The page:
Without automation, targeting small business won’t be worth your agency’s time. Use tech methods such as CRM automated communication specific to the client’s policy information, emerging exposures unique to their classification, renewal process, and post-claims communications, Savino advises. Move away from email toward a combination of customer portals and personal touch via phone, balancing “high tech with high touch.”


6. Have the right processes in place.

Many small business customers can translate into a back-office nightmare without efficient processes, Savino says. Streamline processes such as first notice of loss, logging adjuster notes, and all claims followups. Claims download should be implemented to reduce staff time and agency costs, and to help client portal inquiries, he adds.


7. Go mobile.

Offer clients mobile support and 24-7 access; it’s not just a perk today, it’s expected.

“Small business owners need answers fast, and often not during typical work hours: for example, efficient, automated and fast access to proof of insurance requests,” Savino says.


8. Lean on real-time functionality.

Defined as starting within the agency management system, real-time functions typically include billing, claims and policy inquiries, endorsement requests, and other policy basics.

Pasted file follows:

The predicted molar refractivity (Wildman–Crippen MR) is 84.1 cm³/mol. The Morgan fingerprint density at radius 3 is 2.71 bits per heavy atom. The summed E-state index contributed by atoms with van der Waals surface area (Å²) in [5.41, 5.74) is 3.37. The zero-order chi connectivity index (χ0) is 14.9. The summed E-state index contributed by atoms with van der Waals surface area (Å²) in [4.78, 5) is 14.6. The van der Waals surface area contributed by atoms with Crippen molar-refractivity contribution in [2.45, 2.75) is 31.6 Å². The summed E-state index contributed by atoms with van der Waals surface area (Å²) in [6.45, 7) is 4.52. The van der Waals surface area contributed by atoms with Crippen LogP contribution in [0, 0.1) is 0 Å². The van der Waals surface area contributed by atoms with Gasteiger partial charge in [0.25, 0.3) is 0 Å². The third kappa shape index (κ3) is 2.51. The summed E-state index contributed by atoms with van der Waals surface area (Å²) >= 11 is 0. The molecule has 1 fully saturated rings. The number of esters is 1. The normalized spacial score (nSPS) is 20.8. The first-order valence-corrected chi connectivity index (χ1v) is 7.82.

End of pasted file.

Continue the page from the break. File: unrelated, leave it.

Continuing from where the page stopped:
“Having 10 carrier websites open all day and having to retype policy numbers and manually logging into carrier sites is about as inefficient as an ageny can be when working with small business,” Savino says. “Manual carrier site use is also an E&O exposure.”


9. Turn on the social media.

Social media platforms like LinkedIn are like their own search engine within a search engine, says Brian Appleton, president of The GROW Program, a consultant specializing in digital marketing for agents. But most agencies make it all about them rather than what they can do for a prospect.

“Having a better profile that allows prospects to search for you in LinkedIn or Google can help,” he says.


10. Go beyond blogs to produce valuable content.

Blogging can be a powerful tool, but it’s not the only way to grow an agency’s presence, Appleton says. Agents can show off their expertise on a local radio program, morning TV show, or article in the local newspaper.

“The great benefit is that you are seen as an expert and not as someone begging for someone else’s business,” he says.

Always avoid a blatant sales pitch in your content, focusing instead on providing value to small business owners, with content such as upcoming legislative changes that affect business owners, health insurance, or employees risks.


11. Use online advertising.

Like everyone else, small business owners are on all of the social media networks. Run Facebook, LinkedIn and Google ads as specialized strategies to get the exact type of prospect you want, Appleton says. Include a specific action that takes the prospect through a sales funnel process, driving them to a landing page or other site where action needs to be taken.


12. Don’t overlook direct mail.

The granddaddy of marketing tools isn’t dead, and in fact is having greater results because so many people have abandoned it, Appleton says. Once again, however, pick a specific target niche and send mailers specific to them.

“If you want to go after floral shops, find out their biggest needs and concerns, and ask them for their email on a landing page for a white paper,” he says.

See also:

5 secrets of a top-performing advisor